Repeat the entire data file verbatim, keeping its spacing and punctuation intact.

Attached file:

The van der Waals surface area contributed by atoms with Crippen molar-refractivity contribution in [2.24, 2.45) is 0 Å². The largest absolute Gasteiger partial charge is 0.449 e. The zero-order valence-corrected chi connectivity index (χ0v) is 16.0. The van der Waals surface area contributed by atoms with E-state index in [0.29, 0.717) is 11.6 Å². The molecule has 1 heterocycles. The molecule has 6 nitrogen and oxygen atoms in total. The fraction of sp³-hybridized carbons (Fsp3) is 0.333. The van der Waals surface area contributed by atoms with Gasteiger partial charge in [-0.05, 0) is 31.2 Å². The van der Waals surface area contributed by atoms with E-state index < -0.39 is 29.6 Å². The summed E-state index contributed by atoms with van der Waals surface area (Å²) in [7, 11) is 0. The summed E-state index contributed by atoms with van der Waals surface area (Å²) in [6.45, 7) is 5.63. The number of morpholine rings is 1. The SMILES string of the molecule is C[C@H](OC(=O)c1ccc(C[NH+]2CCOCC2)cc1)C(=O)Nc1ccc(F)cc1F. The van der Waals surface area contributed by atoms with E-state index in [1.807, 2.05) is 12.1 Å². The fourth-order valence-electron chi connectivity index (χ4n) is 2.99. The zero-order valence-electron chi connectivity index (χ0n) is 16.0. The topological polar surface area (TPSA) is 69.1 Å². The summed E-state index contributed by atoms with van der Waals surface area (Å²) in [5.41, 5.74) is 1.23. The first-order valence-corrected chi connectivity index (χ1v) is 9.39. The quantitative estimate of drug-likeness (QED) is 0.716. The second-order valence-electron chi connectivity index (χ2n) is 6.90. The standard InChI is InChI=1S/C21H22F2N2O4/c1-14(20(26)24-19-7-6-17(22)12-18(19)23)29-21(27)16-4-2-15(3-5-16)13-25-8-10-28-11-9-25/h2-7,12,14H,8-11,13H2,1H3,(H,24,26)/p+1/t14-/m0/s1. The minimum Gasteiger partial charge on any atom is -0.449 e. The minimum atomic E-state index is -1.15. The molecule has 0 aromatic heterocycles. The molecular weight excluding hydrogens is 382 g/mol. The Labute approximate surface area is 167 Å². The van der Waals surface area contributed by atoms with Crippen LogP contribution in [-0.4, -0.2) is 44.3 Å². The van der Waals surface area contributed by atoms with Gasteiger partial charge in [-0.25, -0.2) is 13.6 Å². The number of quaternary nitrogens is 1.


The van der Waals surface area contributed by atoms with Crippen molar-refractivity contribution in [2.24, 2.45) is 0 Å². The largest absolute Gasteiger partial charge is 0.449 e. The zero-order valence-corrected chi connectivity index (χ0v) is 16.0. The van der Waals surface area contributed by atoms with E-state index in [0.29, 0.717) is 11.6 Å². The molecule has 1 heterocycles. The molecule has 6 nitrogen and oxygen atoms in total. The fraction of sp³-hybridized carbons (Fsp3) is 0.333. The van der Waals surface area contributed by atoms with Gasteiger partial charge in [-0.05, 0) is 31.2 Å². The van der Waals surface area contributed by atoms with E-state index < -0.39 is 29.6 Å². The summed E-state index contributed by atoms with van der Waals surface area (Å²) in [7, 11) is 0. The summed E-state index contributed by atoms with van der Waals surface area (Å²) in [6.45, 7) is 5.63. The number of morpholine rings is 1. The SMILES string of the molecule is C[C@H](OC(=O)c1ccc(C[NH+]2CCOCC2)cc1)C(=O)Nc1ccc(F)cc1F. The van der Waals surface area contributed by atoms with E-state index in [1.807, 2.05) is 12.1 Å². The fourth-order valence-electron chi connectivity index (χ4n) is 2.99. The zero-order valence-electron chi connectivity index (χ0n) is 16.0. The topological polar surface area (TPSA) is 69.1 Å². The summed E-state index contributed by atoms with van der Waals surface area (Å²) in [5.41, 5.74) is 1.23. The first-order valence-corrected chi connectivity index (χ1v) is 9.39. The quantitative estimate of drug-likeness (QED) is 0.716. The second-order valence-electron chi connectivity index (χ2n) is 6.90. The standard InChI is InChI=1S/C21H22F2N2O4/c1-14(20(26)24-19-7-6-17(22)12-18(19)23)29-21(27)16-4-2-15(3-5-16)13-25-8-10-28-11-9-25/h2-7,12,14H,8-11,13H2,1H3,(H,24,26)/p+1/t14-/m0/s1. The minimum Gasteiger partial charge on any atom is -0.449 e. The minimum atomic E-state index is -1.15. The molecule has 0 aromatic heterocycles. The molecular weight excluding hydrogens is 382 g/mol. The Labute approximate surface area is 167 Å². The van der Waals surface area contributed by atoms with Crippen LogP contribution in [-0.4, -0.2) is 44.3 Å². The van der Waals surface area contributed by atoms with Gasteiger partial charge in [-0.25, -0.2) is 13.6 Å². The number of quaternary nitrogens is 1.